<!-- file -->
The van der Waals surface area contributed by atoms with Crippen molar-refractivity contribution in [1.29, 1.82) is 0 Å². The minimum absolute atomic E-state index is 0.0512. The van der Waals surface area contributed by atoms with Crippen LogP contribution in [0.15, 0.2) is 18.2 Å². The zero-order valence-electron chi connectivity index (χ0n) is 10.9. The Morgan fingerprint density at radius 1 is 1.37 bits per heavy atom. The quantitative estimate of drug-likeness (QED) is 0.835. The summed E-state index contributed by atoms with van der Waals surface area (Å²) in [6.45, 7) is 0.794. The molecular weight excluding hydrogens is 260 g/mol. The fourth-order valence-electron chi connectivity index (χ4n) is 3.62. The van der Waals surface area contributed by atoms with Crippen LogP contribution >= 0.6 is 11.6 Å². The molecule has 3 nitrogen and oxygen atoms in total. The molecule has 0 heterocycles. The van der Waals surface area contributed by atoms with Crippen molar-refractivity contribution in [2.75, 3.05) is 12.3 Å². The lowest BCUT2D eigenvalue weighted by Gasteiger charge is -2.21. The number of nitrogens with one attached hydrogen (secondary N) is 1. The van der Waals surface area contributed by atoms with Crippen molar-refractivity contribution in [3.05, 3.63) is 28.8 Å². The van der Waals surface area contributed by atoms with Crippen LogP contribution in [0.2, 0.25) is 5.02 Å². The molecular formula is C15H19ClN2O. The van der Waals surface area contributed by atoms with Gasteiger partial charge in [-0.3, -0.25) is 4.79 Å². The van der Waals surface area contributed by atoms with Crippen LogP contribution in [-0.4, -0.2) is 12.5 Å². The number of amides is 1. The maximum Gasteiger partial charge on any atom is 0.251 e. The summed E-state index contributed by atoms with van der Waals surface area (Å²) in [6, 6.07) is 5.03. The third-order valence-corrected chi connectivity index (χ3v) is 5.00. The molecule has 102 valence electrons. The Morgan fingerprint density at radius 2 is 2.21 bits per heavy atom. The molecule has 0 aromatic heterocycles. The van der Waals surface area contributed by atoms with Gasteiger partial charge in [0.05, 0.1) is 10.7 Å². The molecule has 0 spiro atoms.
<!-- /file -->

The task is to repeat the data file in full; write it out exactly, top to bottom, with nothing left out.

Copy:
The van der Waals surface area contributed by atoms with Crippen molar-refractivity contribution in [1.29, 1.82) is 0 Å². The minimum absolute atomic E-state index is 0.0512. The van der Waals surface area contributed by atoms with Crippen LogP contribution in [0.15, 0.2) is 18.2 Å². The zero-order valence-electron chi connectivity index (χ0n) is 10.9. The Morgan fingerprint density at radius 1 is 1.37 bits per heavy atom. The quantitative estimate of drug-likeness (QED) is 0.835. The summed E-state index contributed by atoms with van der Waals surface area (Å²) in [6.45, 7) is 0.794. The molecular weight excluding hydrogens is 260 g/mol. The fourth-order valence-electron chi connectivity index (χ4n) is 3.62. The van der Waals surface area contributed by atoms with Crippen LogP contribution >= 0.6 is 11.6 Å². The molecule has 3 nitrogen and oxygen atoms in total. The molecule has 0 heterocycles. The van der Waals surface area contributed by atoms with Crippen molar-refractivity contribution in [2.75, 3.05) is 12.3 Å². The lowest BCUT2D eigenvalue weighted by Gasteiger charge is -2.21. The number of nitrogens with one attached hydrogen (secondary N) is 1. The van der Waals surface area contributed by atoms with Crippen molar-refractivity contribution in [3.05, 3.63) is 28.8 Å². The van der Waals surface area contributed by atoms with Crippen LogP contribution in [0.2, 0.25) is 5.02 Å². The molecular formula is C15H19ClN2O. The van der Waals surface area contributed by atoms with Gasteiger partial charge in [-0.3, -0.25) is 4.79 Å². The van der Waals surface area contributed by atoms with Crippen LogP contribution in [-0.4, -0.2) is 12.5 Å². The number of amides is 1. The maximum Gasteiger partial charge on any atom is 0.251 e. The summed E-state index contributed by atoms with van der Waals surface area (Å²) in [6, 6.07) is 5.03. The third-order valence-corrected chi connectivity index (χ3v) is 5.00. The molecule has 102 valence electrons. The Morgan fingerprint density at radius 2 is 2.21 bits per heavy atom. The molecule has 0 aromatic heterocycles. The van der Waals surface area contributed by atoms with Gasteiger partial charge in [0.05, 0.1) is 10.7 Å². The molecule has 0 spiro atoms.